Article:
Guided tissue regeneration (GTR) is a non-graft-associated regenerative procedure based on the concept that regeneration of periodontal supporting structures is possible by repopulation of the previously diseased root surface with selective progenitor cells and preventing the gingival epithelium and the connective tissue from contacting the root surface during healing. [2]

Numerous studies have demonstrated that the use of various bone graft materials in combination with a barrier improves defect fill, probing depth reduction, and clinical attachment gain versus using a barrier alone in human Class II and III furcations. [3],[4],[5] Xenografts are made of naturally derived deproteinized cancellous bone from another species (such as bovine or porcine bone). The advantages of the material are that it is available in large quantities and is similar to human bone in porous architecture. [6] Barrier membranes presumably promote selective cell repopulation of the root surface, whereas bone grafts act as scaffold for clot formation and cellular infiltration. [7] The barrier membrane also promotes graft containment, which is considered important for enhancing the regenerative response.

The present study was designed to evaluate the efficacy of combination therapy using anorganic bovine bone graft with resorbable GTR membrane versus open flap debridement alone in the management of grade II furcation defects in mandibular molars.


   Materials and Methods Top


The subjects for this study were recruited from the patient pool of Department of Periodontology, Meenakshi Ammal Dental College and Hospital, Chennai. The "Meenakshi institutional review board" approved the study and all participants gave written informed consent.

Inclusion criteria

Patients within the age group of 35-55 years with bilateral grade II furcation involvement in first and second mandibular molars and with radiographic evidence of inter-radicular bone loss were selected.

Exclusion criteria

Patients with systemic diseases contraindicating periodontal therapy, patients showing unacceptable oral hygiene, and patients treated with periodontal surgery within the last 12 months were excluded.

A total of 10 patients with bilateral grade II furcation in 20 sites (mandibular molars) were selected; of these sites, 10 sites were treated as control and 10 sites as test, in a split-mouth design. The test group was treated with combination therapy, i.e. an organic bovine bone graft (Bio-oss) and resorbable GTR membrane (Healiguide), and the control group was treated with open flap debridement alone.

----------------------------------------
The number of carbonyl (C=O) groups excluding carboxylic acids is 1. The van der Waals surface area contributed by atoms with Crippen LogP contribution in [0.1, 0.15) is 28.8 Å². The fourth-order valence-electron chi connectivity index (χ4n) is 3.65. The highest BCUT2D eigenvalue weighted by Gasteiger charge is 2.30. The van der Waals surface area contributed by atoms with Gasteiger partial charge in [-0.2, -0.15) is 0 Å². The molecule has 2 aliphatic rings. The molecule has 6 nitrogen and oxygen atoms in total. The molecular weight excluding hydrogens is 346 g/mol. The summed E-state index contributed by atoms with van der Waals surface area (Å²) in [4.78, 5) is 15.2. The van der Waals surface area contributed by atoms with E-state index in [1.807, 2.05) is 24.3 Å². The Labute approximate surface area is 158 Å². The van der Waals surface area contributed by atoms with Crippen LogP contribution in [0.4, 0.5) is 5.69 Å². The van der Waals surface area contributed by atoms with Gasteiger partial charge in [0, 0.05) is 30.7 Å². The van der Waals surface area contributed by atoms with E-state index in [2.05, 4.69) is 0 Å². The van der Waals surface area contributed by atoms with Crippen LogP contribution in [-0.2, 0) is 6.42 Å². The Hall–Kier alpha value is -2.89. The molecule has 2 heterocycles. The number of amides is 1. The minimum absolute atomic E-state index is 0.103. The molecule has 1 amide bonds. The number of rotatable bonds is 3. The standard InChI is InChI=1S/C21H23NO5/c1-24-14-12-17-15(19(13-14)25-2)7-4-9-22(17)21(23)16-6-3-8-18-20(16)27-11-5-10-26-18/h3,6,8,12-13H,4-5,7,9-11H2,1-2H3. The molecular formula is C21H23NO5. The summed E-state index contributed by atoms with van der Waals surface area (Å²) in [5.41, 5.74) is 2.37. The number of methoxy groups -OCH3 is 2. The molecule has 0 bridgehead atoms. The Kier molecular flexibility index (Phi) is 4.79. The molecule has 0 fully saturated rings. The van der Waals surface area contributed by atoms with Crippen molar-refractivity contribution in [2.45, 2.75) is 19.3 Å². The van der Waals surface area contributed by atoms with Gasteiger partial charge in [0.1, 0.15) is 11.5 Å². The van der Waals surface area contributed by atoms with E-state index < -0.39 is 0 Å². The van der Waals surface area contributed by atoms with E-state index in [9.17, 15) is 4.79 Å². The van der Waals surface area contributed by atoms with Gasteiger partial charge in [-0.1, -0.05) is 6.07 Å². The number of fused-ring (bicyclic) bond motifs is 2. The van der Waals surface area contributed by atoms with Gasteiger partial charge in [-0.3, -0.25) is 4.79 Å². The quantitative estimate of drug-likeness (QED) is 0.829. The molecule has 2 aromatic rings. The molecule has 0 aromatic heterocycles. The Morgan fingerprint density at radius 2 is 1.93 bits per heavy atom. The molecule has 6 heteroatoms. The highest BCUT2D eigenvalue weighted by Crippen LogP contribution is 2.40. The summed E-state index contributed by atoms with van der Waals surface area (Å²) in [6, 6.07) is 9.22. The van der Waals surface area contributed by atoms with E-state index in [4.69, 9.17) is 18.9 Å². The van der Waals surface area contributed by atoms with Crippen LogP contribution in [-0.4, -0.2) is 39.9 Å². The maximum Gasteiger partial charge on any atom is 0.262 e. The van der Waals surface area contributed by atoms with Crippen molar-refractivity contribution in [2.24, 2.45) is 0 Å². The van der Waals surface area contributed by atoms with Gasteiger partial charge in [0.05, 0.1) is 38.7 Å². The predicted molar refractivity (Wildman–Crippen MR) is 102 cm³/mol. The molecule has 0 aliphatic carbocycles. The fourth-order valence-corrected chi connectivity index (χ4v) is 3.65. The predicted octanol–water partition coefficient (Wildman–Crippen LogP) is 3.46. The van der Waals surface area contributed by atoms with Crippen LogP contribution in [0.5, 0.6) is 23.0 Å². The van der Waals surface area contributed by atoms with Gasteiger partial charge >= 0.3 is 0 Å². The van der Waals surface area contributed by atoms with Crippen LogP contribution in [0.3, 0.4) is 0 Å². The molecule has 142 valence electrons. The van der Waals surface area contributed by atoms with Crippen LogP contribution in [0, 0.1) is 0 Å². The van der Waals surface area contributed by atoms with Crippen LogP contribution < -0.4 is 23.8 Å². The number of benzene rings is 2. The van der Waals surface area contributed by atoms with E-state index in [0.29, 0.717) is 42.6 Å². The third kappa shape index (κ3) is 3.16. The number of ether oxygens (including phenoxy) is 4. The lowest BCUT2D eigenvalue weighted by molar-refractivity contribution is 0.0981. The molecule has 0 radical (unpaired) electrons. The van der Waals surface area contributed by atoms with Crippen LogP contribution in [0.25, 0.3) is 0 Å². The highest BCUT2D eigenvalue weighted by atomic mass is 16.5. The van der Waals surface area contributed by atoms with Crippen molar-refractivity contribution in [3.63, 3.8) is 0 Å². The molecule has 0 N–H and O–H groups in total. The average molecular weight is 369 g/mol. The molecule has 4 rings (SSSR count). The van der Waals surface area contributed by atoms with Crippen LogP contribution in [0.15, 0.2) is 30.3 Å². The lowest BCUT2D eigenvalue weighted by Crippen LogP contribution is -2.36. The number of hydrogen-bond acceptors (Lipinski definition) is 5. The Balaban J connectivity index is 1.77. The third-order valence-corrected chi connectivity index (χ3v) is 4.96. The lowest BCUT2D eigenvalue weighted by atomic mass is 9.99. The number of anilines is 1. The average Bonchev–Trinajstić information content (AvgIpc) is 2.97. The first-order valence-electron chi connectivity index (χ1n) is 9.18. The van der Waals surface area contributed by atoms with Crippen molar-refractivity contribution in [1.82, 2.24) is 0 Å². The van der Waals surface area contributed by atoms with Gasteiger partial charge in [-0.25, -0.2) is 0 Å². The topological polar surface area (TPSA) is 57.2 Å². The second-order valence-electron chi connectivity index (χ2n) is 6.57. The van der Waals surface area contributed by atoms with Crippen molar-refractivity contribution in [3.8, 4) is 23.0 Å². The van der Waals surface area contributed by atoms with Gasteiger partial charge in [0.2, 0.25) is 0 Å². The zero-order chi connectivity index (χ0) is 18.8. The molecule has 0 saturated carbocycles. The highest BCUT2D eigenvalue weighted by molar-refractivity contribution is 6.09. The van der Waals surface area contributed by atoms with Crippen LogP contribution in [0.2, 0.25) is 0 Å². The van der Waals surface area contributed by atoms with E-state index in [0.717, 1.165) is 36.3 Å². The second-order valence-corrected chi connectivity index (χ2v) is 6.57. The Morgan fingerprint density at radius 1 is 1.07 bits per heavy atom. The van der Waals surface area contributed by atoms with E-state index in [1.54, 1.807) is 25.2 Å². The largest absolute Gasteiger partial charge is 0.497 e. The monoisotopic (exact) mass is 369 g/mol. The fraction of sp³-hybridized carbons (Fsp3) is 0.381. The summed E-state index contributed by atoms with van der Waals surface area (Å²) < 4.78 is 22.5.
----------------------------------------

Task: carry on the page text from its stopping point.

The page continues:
Clinical measurements

The clinical parameters were recorded with customized acrylic stents. The parameters recorded were clinical attachment level (CAL), vertical probing depth component of furcation (VPD) [Figure 1]a and b, and horizontal probing depth component of furcation (HPD) [Figure 2]a and b. All the clinical parameters were recorded at baseline and on 90 th and 180 th days. Lower border of stent was taken as the fixed reference point (FRP). Vertical measurements were recorded for determining the gingival margin (GM) position, probing depths, and CALs, respectively, by referring the following points/positions:
Figure 1: (a) Schematic representation of VPD measurement. (b) Customized stent for VPD measurement

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Figure 2: (a) Schematic representation of HPD measurement. (b) Customized stent for HPD measurement

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  • FRP to the GM position
  • FRP to base of the pocket (BOP)
  • FRP to cemento-enamel junction (CEJ).


The VDP and CAL were calculated using the following formulae:

  • VPD = (FRP to BOP) − (FRP to GM)
  • CAL = (FRP to BOP) - (FRP to CEJ).


All the clinical measurements were recorded by an examiner who was trained and calibrated in measuring and recording the periodontal parameters and not involved in any aspect of therapy.

Radiographic measurements

Standardized radiographs using direct digital radiography were taken to assess the bone fill. The radiographs are then imported to CorelDraw to measure the defect depth. This was measured at baseline and at 180 days postoperatively [Figure 3]a and b.
Figure 3: (a) Radiograph measurement of bone fill at baseline. (b) Radiograph measurement of bone fill at 180th day

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Surgical procedure